Embracing the Future: Tasmania’s Ageing Profile Part II
Embracing the Future: Tasmania’s Ageing Profile Part II includes information about the ‘who’ and ‘how’ of ageing in Tasmania, including older Tasmanian’s:
- Health & Disability;
- Cultural Diversity;
- Housing; and
Embracing the Future Part II has a particular focus on social isolation and loneliness, highlighting older Tasmanian populations who may be at risk of these while recognising that these are not normal experiences of ageing. Using data from 2016 ABS Census and other national and state sources, Embracing the Future Part II supports government and community to better understand and plan for Tasmania’s older population.
For more information about Embracing the Future Part II, contact Rosalind Herbert on 6231 3265 or firstname.lastname@example.org.
Key findings from the Report:
- Many older Tasmanians live healthy, happy lives, but social isolation and loneliness are becoming more common. Government and community need to plan and implement strategies, services and supports to make sure all Tasmanians remain connected to their community and can age with dignity, choice and respect.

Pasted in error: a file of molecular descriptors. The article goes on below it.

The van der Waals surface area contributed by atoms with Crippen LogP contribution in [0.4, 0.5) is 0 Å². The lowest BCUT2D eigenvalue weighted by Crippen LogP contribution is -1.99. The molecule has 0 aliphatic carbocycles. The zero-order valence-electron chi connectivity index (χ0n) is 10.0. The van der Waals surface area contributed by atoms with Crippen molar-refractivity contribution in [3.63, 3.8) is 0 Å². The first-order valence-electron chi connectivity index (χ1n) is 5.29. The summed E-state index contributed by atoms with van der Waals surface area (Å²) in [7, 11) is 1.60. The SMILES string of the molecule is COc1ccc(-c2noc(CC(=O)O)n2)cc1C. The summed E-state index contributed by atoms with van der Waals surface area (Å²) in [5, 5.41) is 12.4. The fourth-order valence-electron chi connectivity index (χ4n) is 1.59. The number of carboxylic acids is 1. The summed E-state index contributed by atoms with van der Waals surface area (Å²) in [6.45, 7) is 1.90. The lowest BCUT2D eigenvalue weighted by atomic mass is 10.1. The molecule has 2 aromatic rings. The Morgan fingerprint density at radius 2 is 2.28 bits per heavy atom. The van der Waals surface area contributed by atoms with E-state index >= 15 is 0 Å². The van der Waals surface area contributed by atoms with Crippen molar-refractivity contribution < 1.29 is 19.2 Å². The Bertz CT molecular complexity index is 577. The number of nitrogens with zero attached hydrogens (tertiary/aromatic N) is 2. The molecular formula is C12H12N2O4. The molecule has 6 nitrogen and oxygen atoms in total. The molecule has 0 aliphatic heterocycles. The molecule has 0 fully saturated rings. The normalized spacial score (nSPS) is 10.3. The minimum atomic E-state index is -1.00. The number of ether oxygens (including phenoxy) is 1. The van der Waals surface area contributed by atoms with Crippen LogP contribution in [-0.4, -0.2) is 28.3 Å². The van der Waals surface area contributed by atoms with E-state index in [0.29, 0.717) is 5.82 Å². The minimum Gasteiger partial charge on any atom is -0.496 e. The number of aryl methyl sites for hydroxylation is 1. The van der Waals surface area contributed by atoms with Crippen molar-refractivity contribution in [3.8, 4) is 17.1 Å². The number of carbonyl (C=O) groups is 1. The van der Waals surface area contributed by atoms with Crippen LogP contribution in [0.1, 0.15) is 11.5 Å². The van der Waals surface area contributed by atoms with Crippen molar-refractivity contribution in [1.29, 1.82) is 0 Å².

- Tasmania had the highest proportion of older people who lived alone of all Australia states and territories. 42.4% of Tasmanians who lived in lone person households were aged over 65, and 23.6% of older Tasmanians living with a profound or severe disability lived alone.
- Tasmania had the oldest workforce in Australia in 2016, with 45.5% of the labour force aged over 45, and more than 50% of the workforce was aged over 45 in six of Tasmania’s 19 industries. The proportion of the workforce aged over 65 has increased since 2011.
- Tasmanians aged over 65 had some of the greatest levels of engagement in healthy behaviours, and low engagement in unhealthy behaviours, of all Tasmanian age groups in 2016. 74.5% of Tasmanians aged over 65 felt they had good, very good or excellent health, despite over half living with disability.
- The proportion of older Tasmanians who were widowed decreased from 2011 to 2016, while those who were divorced or separated grew.
- 2% of Tasmanians who identified as Aboriginal or Torres Strait Islander were aged over 65 compared to 19.8% of non-Indigenous Tasmanians.
- One in five older Tasmanians were born in a country other than Australia, most from a European or English-speaking country. A higher proportion of Tasmanians aged over 85 years spoke a language other than English at home, compared to those aged 65 to 84 years.
- 1% of older Tasmanians received the Age Pension, the highest proportion of Australian states and territories. 10,000 Tasmanians aged 45 to 65.5 years received Newstart and are at risk of entering older age in financial stress.
- The proportion of Tasmanians experiencing homelessness who were aged over 45 grew by 3.4% from 2011 to 2016. This growth was faster for women than for men.